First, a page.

skills for the rehabilitation professional of the future.
or outdoor environments, considering different DOFs,
The studies included in these review cited features
levels of GF, physical efforts demand and higher
enin relation to the devices, which should be considered
ergy expenditure. The LokomatPRO (plus FreeD
to select the appropriate tool for each individual due
ule) and LOPES are not portable and have as
to the peculiarity of the requirements for its use. In
specification indoor use, BWS and treadmill [
(Donati et al., 2016)
(Walk Again Center, 2015)
(Hartigan et al., 2015)
Lokomat FreeD Module (F)
Pelvic (Hocoma, 2017)
FreeD module) (G)
(BR Biomedicals Pvt. Ltd., 2015)
(Fleerkotte et al., 2014)
(Labini et al., 2014)
(CADTH Evidence Driven, 2015)
(Tanabe, Hirano, Saitoh, 2013)
Welwalk WW-1000 (L)
Fig. 2 Robotic devices used for rehabilitation of individuals with SCI
Whereas the ARGO, EKSO, Indego, Re- Walk and
WPAL can be used either in outdoor and indoor
environments. However, these equipment require high
upper limb load, trunk muscles strength and
excessive energy expenditure due to gait assistance
devices such as crutches or walker to en- sure stability
and safety of the user [
]. Besides possessing
these characteristics, the HAL and Mindwalker
present a controlled activity by bioelectrical signals
detected through surface EMG electrodes measured
in extensor and flexor muscles of the hip and knee
12, 15, 18, 25, 26
]. The EXO does not require
neither muscles strength of upper limbs and trunk, nor
postural control to execute gait and it is flexible to
adjust in a variety of different leg lengths . Thus,
it seems reasonable that robotic gait technology will
merge several features to allow innovative rehabilitation.
Moreover, this review showed that this type of
intervention is able to provide benefits that exceed
improvement of sensorimotor functions of this population.
Figure 3 highlights the applications of robotic devices
for improving sensorimotor, cardiorespiratory and
metabolic parameters until the approaches to altered reflex
behavior, kinetic and kinematic parameters (see Fig. 3).
Among these changes are included, improvements in
activity performance, postural control, urinary and bowel
functions, which are directly related to the
improvements of psychological characteristics and life quality.
The rehabilitation protocol based on specific task
enhances neuroplasticity in individuals with SCI. In this case,
it is important to consider the rehabilitation parameters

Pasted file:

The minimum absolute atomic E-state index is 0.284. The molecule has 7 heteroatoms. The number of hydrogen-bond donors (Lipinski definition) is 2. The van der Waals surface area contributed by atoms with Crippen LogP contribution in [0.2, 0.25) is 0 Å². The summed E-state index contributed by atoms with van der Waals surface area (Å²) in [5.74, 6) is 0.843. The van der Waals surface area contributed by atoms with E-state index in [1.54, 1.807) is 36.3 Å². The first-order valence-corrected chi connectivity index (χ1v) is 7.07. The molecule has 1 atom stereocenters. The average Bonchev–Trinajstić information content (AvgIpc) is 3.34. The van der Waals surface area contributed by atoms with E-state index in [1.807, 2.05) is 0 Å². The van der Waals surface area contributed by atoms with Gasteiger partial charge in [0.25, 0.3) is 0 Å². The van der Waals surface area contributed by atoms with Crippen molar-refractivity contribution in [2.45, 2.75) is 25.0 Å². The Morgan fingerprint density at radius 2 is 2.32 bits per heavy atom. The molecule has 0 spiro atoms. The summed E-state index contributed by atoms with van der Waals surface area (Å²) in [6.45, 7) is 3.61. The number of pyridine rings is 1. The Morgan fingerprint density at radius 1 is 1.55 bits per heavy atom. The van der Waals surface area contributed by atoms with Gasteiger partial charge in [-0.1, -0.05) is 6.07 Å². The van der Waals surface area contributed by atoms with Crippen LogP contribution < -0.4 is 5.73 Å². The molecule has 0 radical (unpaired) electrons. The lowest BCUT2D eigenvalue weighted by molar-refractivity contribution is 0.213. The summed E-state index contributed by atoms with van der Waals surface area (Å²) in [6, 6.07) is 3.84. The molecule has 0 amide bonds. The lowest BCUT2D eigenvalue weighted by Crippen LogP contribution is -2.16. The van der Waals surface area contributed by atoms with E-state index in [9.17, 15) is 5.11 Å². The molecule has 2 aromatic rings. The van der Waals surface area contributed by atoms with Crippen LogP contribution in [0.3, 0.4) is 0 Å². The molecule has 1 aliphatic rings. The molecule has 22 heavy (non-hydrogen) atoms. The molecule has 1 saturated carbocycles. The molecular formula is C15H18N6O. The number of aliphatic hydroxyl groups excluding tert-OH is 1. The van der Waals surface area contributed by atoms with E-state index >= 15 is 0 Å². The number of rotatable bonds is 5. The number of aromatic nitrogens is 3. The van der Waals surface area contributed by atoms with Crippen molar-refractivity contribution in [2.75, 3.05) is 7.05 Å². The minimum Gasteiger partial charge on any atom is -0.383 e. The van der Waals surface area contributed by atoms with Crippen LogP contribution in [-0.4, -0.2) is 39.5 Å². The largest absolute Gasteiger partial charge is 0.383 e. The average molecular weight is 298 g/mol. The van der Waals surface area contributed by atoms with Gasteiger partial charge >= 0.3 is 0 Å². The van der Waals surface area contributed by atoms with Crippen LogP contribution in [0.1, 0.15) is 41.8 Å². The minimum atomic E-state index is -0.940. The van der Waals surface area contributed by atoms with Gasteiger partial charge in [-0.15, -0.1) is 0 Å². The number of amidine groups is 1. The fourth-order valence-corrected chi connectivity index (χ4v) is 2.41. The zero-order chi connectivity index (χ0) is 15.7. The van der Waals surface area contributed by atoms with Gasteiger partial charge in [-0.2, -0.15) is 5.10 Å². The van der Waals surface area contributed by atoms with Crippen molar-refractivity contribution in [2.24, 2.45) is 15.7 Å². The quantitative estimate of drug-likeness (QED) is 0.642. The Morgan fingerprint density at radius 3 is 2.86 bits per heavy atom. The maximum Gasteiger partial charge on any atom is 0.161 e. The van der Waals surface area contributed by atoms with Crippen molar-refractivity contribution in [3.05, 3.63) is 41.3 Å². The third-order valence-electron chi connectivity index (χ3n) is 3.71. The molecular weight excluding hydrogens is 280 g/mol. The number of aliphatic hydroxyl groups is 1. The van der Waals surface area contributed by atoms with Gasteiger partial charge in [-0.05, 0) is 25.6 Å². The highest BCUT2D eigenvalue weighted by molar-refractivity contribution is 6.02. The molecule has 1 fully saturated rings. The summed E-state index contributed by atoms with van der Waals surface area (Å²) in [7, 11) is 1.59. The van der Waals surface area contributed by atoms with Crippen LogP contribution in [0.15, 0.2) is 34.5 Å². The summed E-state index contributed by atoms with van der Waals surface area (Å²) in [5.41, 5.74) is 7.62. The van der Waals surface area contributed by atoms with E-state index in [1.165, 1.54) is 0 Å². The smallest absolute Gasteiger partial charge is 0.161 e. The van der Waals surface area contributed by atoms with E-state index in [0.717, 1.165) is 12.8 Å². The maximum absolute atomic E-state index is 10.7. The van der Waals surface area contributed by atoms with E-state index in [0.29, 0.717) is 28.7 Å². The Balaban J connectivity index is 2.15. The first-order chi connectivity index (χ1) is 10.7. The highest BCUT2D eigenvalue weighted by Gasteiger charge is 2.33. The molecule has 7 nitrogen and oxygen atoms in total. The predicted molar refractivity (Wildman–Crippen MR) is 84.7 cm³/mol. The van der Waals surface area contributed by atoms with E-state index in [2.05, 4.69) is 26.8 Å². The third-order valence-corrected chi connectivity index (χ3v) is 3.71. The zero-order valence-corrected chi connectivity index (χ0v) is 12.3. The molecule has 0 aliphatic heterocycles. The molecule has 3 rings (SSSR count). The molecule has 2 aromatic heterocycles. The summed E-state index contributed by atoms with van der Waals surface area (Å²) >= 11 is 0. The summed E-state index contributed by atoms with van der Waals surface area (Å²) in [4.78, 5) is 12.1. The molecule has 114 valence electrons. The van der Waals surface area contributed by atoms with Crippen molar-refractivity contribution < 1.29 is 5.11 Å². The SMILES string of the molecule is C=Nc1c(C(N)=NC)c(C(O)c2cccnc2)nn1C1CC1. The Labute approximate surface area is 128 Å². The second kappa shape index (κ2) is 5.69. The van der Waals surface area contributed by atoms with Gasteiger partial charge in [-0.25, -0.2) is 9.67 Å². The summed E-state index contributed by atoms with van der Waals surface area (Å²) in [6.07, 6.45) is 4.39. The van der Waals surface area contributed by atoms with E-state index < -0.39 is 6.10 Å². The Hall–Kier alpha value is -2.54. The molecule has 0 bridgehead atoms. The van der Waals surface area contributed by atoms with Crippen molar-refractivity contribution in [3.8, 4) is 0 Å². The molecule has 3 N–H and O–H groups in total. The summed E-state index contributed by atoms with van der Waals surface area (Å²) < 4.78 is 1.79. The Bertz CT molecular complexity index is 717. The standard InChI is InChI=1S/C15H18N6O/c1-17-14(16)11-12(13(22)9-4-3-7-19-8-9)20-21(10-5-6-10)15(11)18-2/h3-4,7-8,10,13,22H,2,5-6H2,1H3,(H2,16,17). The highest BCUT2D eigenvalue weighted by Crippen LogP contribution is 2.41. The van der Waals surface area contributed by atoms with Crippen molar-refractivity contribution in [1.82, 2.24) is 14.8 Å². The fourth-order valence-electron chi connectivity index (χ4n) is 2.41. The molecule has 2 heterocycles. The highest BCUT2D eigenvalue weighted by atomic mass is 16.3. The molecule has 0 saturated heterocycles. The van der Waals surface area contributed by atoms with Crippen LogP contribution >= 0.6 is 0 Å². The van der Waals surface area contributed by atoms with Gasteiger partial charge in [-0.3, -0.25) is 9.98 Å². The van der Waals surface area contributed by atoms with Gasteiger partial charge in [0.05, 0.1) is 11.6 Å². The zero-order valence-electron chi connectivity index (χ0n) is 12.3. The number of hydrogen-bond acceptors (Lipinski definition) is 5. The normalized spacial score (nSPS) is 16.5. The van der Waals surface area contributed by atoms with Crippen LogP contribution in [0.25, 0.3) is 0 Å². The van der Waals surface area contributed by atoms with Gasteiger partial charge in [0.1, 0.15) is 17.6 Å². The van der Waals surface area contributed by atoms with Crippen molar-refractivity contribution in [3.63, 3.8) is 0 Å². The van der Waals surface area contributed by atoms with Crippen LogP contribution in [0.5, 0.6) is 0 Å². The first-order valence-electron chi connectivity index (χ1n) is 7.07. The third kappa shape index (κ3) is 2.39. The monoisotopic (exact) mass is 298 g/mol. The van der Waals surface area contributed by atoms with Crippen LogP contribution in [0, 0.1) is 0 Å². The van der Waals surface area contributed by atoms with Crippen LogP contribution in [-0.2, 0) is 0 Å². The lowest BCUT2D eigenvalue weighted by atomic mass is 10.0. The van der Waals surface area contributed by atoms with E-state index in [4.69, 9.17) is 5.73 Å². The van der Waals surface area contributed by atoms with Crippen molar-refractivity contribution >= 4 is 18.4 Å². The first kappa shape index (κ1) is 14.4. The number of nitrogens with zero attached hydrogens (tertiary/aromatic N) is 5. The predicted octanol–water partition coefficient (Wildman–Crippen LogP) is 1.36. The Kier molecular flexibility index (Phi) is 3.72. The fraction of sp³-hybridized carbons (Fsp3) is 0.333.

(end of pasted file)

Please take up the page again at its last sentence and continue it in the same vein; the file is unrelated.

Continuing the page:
used, which should be related to the injury level,
classification, and the secondary changes. During any training
session, the BWS level was selected as the minimum amount
of assistance that would not create excessive knee flexion
during posture or drag during the swing that was
diminished by 5% of BWS. In the inserted studies, initial BWS
was averaged 60% and lasted 45–50%. The weekly
frequency predominance was 2–3 times per week with low
to moderate intensity. The initial treadmill speed varied
between 0.22 and 0.56 m/s and, increased by 0.02 m/s.
Some studies have graded treadmill speed, GF and BWS
according to HR, VO2 and MET of each individual.
Numerous studies revealed changes below the level of
injury with multiple variables observed in the course of
its protocol corroborating with results that indicate
reduced pain perception and spasticity level [
Likewise, it was observed changes in the proprioceptive
ability, sensitivity to temperature, vibration, pressure,
behavior reflex, electrical activity of muscle and cortical
10, 11, 31–44
] and changes in the level of injury
classification. Further, recovery of sensorimotor function;
increased stability and strength of muscles thoracic and
lumbar region [
]; functional improvements in skills in
sitting posture and gait, in the bowel and urinary
function, cutaneous and psychological. Therefore, positively
impacting the performance of their routine activities,
making these individuals with higher level of functional
One study [
] suggests that the RAGT associated
with anabolic medicine does not promote alterations in
bone mineral density (BMD) index, although another
] found divergent results revealing that half of
the participants showed no change while the other half
obtained a small evolution without relation to the
improvement of neurological aspect.
Rehabilitation improvements of an individual with
SCI involves cardiorespiratory fitness, which is
important in improving the quality of life as well as
contributing to a better performance in routine
activities. It was observed that improvements in this
aspect provide a better performance of gait related to
increasing walking speed, stride length, distance
9, 24, 46–49
], related to the reduction of HR,
BF, MET and VO2. Studies [
21, 31, 50, 51
] found a
VO2 and HR variation when compared these
parameters in sitting and orthostatic positions. Further, it
was observed that the higher GF applied to assist
walking, the lower HR and MET, suggesting that the
RAGT interferes in the increase of energy